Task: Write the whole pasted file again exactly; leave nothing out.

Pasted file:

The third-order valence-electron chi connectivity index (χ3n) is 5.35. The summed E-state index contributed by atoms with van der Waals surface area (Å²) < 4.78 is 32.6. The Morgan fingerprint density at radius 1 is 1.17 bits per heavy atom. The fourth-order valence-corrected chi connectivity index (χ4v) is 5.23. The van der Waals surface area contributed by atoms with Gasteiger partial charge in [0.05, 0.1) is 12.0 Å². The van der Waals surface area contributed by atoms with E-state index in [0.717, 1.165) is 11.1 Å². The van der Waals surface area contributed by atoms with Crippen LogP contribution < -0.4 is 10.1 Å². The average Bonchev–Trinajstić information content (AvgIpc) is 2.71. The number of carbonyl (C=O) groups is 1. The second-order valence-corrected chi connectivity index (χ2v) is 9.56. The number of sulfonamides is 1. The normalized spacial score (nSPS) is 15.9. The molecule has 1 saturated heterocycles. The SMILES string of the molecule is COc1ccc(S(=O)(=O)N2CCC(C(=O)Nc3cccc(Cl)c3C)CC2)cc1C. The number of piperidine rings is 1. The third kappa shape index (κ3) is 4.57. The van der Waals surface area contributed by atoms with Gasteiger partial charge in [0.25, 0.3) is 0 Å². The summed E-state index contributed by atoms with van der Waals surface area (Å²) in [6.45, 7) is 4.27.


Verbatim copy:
The third-order valence-electron chi connectivity index (χ3n) is 5.35. The summed E-state index contributed by atoms with van der Waals surface area (Å²) < 4.78 is 32.6. The Morgan fingerprint density at radius 1 is 1.17 bits per heavy atom. The fourth-order valence-corrected chi connectivity index (χ4v) is 5.23. The van der Waals surface area contributed by atoms with Gasteiger partial charge in [0.05, 0.1) is 12.0 Å². The van der Waals surface area contributed by atoms with E-state index in [0.717, 1.165) is 11.1 Å². The van der Waals surface area contributed by atoms with Crippen LogP contribution < -0.4 is 10.1 Å². The average Bonchev–Trinajstić information content (AvgIpc) is 2.71. The number of carbonyl (C=O) groups is 1. The second-order valence-corrected chi connectivity index (χ2v) is 9.56. The number of sulfonamides is 1. The normalized spacial score (nSPS) is 15.9. The molecule has 1 saturated heterocycles. The SMILES string of the molecule is COc1ccc(S(=O)(=O)N2CCC(C(=O)Nc3cccc(Cl)c3C)CC2)cc1C. The number of piperidine rings is 1. The third kappa shape index (κ3) is 4.57. The van der Waals surface area contributed by atoms with Gasteiger partial charge in [0.25, 0.3) is 0 Å². The summed E-state index contributed by atoms with van der Waals surface area (Å²) in [6.45, 7) is 4.27.